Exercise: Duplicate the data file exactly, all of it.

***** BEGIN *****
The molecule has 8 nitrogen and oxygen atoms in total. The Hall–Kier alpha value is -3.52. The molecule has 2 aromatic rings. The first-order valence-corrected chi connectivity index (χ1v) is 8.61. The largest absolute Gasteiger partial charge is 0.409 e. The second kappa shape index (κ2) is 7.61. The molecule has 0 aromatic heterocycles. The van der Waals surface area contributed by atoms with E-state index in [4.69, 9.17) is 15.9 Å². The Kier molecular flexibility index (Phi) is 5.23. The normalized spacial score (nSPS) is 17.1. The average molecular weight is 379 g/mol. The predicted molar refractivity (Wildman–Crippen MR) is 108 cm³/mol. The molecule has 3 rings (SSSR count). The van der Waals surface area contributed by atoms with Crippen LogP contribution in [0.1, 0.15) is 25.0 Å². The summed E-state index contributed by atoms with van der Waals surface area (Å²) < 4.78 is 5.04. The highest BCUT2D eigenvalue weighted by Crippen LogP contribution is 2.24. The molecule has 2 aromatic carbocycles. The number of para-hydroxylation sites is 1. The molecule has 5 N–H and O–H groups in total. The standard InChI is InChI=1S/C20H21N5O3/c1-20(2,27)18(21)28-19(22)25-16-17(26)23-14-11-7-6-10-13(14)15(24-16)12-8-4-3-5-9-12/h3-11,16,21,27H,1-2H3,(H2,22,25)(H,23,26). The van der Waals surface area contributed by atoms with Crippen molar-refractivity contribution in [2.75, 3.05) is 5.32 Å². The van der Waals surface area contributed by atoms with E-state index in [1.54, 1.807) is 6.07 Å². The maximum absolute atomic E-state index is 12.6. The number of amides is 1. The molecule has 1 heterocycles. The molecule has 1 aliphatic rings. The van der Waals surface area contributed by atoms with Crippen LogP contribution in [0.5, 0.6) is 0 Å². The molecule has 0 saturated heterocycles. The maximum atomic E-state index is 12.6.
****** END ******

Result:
The molecule has 8 nitrogen and oxygen atoms in total. The Hall–Kier alpha value is -3.52. The molecule has 2 aromatic rings. The first-order valence-corrected chi connectivity index (χ1v) is 8.61. The largest absolute Gasteiger partial charge is 0.409 e. The second kappa shape index (κ2) is 7.61. The molecule has 0 aromatic heterocycles. The van der Waals surface area contributed by atoms with E-state index in [4.69, 9.17) is 15.9 Å². The Kier molecular flexibility index (Phi) is 5.23. The normalized spacial score (nSPS) is 17.1. The average molecular weight is 379 g/mol. The predicted molar refractivity (Wildman–Crippen MR) is 108 cm³/mol. The molecule has 3 rings (SSSR count). The van der Waals surface area contributed by atoms with Crippen LogP contribution in [0.1, 0.15) is 25.0 Å². The summed E-state index contributed by atoms with van der Waals surface area (Å²) < 4.78 is 5.04. The highest BCUT2D eigenvalue weighted by Crippen LogP contribution is 2.24. The molecule has 2 aromatic carbocycles. The number of para-hydroxylation sites is 1. The molecule has 5 N–H and O–H groups in total. The standard InChI is InChI=1S/C20H21N5O3/c1-20(2,27)18(21)28-19(22)25-16-17(26)23-14-11-7-6-10-13(14)15(24-16)12-8-4-3-5-9-12/h3-11,16,21,27H,1-2H3,(H2,22,25)(H,23,26). The van der Waals surface area contributed by atoms with Crippen molar-refractivity contribution in [2.75, 3.05) is 5.32 Å². The van der Waals surface area contributed by atoms with E-state index in [1.54, 1.807) is 6.07 Å². The maximum absolute atomic E-state index is 12.6. The number of amides is 1. The molecule has 1 heterocycles. The molecule has 1 aliphatic rings. The van der Waals surface area contributed by atoms with Crippen LogP contribution in [0.5, 0.6) is 0 Å². The molecule has 0 saturated heterocycles. The maximum atomic E-state index is 12.6.